Israel has placed six Palestinian youths from the occupied East Jerusalem neighborhood of Isawiya under nighttime curfew for periods ranging from two to four months. To do so, Israel invoked a British Mandatory-era emergency act.
The youths are Anwar Sami Obeid, Muhammad Elayyan Elayyan, Fayez Muhammad Mheisen, Muhammad Musa Mustafa, Adam Kayed Mahmoud and Mahmoud Ramadan Obeid. The six were released on December 24 after being arrested for “disrupting the public order,” and were given 72 hours to reply to police notification of the curfew order issued by the general prosecutor of the Israeli army.
For more than six months, the Palestinian town of Isawiya, home to some 20,000 residents, has faced a dramatic spike in police raids that have completely disrupted their lives and thrown the neighborhood into chaos. Israeli authorities regularly demolish the homes of Palestinians there.
As B’Tselem – the Israeli Information Center for Human Rights in the Occupied Territories – has explained, in 1945, the British Mandatory government enacted Defense (Emergency) Regulations. These included, in part, provisions against illegal immigration, establishing military tribunals to try civilians without granting the right of appeal, allowing sweeping searches and seizures, prohibiting publication of books and newspapers, demolishing houses, detaining individuals administratively for an indefinite period, sealing off particular territories, and imposing curfew. In 1948, Israel incorporated the Defense Regulations into its own corpus of laws, pursuant to section 11 of the Government and Law Arrangements Ordinance, except for “changes resulting from establishment of the State or its authorities.”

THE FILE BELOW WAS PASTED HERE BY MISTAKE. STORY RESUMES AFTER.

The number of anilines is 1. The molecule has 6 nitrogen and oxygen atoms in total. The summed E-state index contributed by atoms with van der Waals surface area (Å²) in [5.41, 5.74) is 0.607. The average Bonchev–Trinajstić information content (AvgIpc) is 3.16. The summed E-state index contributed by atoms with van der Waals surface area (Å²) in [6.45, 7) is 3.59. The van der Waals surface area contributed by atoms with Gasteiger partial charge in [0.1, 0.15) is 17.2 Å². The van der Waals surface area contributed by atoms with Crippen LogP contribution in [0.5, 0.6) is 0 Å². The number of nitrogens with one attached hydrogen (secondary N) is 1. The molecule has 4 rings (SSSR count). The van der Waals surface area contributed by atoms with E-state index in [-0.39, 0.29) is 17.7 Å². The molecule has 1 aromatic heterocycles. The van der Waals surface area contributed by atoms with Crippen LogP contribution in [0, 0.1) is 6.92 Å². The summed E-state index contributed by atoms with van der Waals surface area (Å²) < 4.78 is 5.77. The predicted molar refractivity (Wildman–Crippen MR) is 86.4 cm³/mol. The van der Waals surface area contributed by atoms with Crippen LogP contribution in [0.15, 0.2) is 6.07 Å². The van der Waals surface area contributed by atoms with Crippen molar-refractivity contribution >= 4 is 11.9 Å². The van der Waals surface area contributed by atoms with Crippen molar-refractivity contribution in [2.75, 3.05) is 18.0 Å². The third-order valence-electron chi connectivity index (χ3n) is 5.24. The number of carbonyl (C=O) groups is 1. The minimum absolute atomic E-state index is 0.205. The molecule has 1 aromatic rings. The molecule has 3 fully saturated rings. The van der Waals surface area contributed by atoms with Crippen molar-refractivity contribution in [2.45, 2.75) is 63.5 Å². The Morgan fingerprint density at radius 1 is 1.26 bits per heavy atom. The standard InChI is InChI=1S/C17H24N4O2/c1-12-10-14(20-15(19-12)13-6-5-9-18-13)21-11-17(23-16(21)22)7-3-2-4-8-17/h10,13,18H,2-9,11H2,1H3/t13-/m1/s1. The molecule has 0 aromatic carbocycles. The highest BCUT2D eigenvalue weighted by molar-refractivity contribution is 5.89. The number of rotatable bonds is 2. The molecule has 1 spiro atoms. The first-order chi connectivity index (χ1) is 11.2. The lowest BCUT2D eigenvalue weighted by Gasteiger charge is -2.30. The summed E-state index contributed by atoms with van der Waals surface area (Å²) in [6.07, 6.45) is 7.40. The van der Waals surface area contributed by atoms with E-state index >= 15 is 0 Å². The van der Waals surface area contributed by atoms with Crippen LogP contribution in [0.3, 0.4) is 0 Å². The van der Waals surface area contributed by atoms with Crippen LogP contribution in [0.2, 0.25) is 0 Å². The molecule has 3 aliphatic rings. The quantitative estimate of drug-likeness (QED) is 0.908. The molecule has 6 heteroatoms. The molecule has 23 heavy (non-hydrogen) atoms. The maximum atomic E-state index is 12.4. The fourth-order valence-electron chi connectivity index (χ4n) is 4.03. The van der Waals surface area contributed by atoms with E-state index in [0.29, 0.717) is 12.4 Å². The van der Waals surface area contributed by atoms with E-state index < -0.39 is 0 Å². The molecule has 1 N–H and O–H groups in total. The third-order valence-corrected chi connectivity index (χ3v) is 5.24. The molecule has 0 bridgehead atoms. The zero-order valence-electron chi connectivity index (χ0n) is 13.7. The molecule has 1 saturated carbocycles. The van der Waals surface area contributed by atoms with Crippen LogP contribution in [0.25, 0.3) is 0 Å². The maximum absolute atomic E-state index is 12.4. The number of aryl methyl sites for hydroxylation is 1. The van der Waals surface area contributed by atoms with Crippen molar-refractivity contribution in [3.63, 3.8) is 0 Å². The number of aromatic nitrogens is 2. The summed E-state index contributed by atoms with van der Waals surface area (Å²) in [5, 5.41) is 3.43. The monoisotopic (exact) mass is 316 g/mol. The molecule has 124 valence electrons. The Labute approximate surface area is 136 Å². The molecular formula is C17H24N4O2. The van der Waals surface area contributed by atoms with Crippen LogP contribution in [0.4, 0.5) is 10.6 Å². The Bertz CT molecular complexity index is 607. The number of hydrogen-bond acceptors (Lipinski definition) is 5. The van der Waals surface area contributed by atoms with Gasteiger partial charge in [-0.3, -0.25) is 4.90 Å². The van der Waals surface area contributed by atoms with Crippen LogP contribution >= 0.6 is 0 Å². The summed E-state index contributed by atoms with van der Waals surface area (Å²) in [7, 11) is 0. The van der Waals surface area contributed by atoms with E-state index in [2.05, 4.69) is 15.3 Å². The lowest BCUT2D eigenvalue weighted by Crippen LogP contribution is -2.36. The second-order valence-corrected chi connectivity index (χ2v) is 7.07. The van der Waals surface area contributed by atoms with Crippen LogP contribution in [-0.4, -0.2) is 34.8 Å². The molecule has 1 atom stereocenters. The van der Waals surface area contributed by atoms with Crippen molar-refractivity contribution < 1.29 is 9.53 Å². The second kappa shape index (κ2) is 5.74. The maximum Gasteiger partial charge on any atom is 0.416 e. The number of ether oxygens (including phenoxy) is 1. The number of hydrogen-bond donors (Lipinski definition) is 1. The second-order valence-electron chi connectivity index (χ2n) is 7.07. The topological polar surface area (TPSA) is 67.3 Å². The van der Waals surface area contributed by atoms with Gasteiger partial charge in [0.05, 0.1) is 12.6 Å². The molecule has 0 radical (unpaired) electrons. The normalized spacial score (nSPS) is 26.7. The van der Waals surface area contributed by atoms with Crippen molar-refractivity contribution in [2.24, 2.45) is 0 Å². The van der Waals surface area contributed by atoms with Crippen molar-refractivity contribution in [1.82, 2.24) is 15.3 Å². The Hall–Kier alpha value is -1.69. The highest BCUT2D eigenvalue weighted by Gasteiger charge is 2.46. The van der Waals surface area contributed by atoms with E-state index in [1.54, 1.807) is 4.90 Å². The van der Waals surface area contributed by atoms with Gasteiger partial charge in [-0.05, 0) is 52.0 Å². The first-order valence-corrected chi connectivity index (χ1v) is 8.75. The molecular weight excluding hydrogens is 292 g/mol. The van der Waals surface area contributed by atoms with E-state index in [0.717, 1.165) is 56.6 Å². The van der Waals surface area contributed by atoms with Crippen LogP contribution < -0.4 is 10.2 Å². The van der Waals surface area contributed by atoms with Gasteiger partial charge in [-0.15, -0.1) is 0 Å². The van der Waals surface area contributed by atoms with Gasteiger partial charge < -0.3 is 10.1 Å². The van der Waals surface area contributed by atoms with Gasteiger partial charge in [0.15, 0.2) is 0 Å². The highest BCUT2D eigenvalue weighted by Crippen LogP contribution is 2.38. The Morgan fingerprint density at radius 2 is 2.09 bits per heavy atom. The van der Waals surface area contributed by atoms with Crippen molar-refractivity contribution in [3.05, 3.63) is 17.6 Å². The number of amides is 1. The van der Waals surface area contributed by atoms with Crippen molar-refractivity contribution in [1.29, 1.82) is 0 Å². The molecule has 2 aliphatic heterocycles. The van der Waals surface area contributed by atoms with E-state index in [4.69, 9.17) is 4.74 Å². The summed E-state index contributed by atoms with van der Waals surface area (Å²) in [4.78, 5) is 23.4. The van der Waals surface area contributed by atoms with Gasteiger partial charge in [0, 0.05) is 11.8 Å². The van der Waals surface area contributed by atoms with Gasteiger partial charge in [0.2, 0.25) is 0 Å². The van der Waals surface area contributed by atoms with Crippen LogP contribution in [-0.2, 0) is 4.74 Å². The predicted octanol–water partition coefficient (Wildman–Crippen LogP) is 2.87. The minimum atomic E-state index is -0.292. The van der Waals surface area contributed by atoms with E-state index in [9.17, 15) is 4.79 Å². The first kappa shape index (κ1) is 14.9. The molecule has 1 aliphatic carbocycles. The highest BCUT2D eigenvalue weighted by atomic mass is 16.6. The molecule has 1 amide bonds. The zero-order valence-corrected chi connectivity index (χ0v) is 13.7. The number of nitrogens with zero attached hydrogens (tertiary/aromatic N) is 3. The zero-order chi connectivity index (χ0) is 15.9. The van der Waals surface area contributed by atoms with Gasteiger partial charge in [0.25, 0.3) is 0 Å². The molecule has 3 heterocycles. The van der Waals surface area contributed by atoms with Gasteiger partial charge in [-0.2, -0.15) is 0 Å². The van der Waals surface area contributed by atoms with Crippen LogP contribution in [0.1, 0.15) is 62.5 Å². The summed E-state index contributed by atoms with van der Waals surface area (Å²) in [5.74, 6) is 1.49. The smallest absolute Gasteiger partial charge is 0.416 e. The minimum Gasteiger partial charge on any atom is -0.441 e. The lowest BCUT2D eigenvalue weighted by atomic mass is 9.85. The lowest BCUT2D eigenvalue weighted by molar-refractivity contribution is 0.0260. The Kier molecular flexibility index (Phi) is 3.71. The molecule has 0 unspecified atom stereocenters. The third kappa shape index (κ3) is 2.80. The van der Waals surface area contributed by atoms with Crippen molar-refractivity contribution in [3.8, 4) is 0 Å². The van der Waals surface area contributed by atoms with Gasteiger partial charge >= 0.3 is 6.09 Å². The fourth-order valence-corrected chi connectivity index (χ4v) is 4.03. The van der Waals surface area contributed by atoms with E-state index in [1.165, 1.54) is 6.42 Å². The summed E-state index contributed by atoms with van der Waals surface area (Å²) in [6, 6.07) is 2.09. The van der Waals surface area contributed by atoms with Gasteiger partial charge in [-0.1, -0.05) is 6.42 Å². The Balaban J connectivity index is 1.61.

In 1951, following debate on administrative detention, the Knesset plenum decided that the Defense Regulations oppose the basic principles of democracy and directed the Constitution, Law, and Justice Committee to draft a bill for their repeal. Nevertheless, the Regulations were not abolished, because they served as the legal basis for the military rule then imposed on Israel’s Arab citizens and for breaking strikes by workers.
Over the years, Israel has used these regulations extensively in the Occupied Territories to punish and deter. The Regulations served as the authority for Israel to demolish and seal hundreds of houses, deport residents, administratively detain thousands of persons, and impose closures and curfews on towns and villages.